A CCJ (County Court Judgement) is a court order issued to a person or business that has failed to pay money owed to another party.
CCJs apply in England, Wales and Northern Ireland. In Scotland, the process is referred to as enforcing a debt by diligence.
A CCJ generally must be preceded by some form of notification of the debt to the debtor as well as notice from the creditor that a claim is intended to be made to recover the sum owed.
Where the creditor is regulated by the Consumer Credit Act, it is a legal requirement that a CCJ must be preceded by a warning letter or default notice informing you of the amount of money owed.
In addition to this, since 1 October 2017, a new Pre Action Protocol for Debt Claims has been put in place regarding debt claims against individuals (including sole traders). This protocol states that a creditor must send the debtor a letter of claim before they seek a CCJ.
The letter of claim must contain:
- how much money is owed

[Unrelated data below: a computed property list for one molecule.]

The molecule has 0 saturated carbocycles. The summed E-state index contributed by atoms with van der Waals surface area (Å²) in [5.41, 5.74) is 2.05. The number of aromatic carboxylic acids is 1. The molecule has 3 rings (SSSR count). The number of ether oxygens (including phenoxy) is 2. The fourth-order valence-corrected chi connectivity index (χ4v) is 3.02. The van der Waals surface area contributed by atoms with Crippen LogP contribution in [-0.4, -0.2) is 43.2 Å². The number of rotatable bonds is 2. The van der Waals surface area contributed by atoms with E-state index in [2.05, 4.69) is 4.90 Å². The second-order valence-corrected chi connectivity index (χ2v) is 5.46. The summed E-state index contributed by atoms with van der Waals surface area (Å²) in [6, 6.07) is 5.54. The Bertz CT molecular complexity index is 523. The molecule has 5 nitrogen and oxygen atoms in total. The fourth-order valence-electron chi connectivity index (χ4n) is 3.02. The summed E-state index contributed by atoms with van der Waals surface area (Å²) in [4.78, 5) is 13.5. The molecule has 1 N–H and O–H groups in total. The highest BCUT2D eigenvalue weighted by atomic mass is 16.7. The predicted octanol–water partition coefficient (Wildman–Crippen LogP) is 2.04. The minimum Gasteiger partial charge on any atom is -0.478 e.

- details of the related purchase agreement, e.g. both parties involved in the agreement, the date the
- agreement was made
- details of any interest or other charges
- where regular payments are being made, the reason for considering a CCJ
- how the debt can be paid
- reply form
- the address to be replied to
This protocol does not apply to business-to-business debts, and cannot be used to reclaim mortgage arrears or HMRC tax arrears.
The purpose of the protocol is to settle the claim without commencing court proceedings, and where the claim is taken to court, to fully prepare all information required to ensure the claim is handled as quickly and easily as possible.
Where the Pre Action Protocol for Debt Claims applies, both parties must comply with the steps and conditions included in the protocol before taking the claim to court. Failure to comply with the protocol may lead the court to look unfavourably on the non compliant party, or for the court case to be delayed.
How long does a CCJ last?
A CCJ is enforceable for 6 years from the date it was issued. After that, the creditor must ask for the court’s permission to continue to enforce action.
How should you respond to a CCJ claim?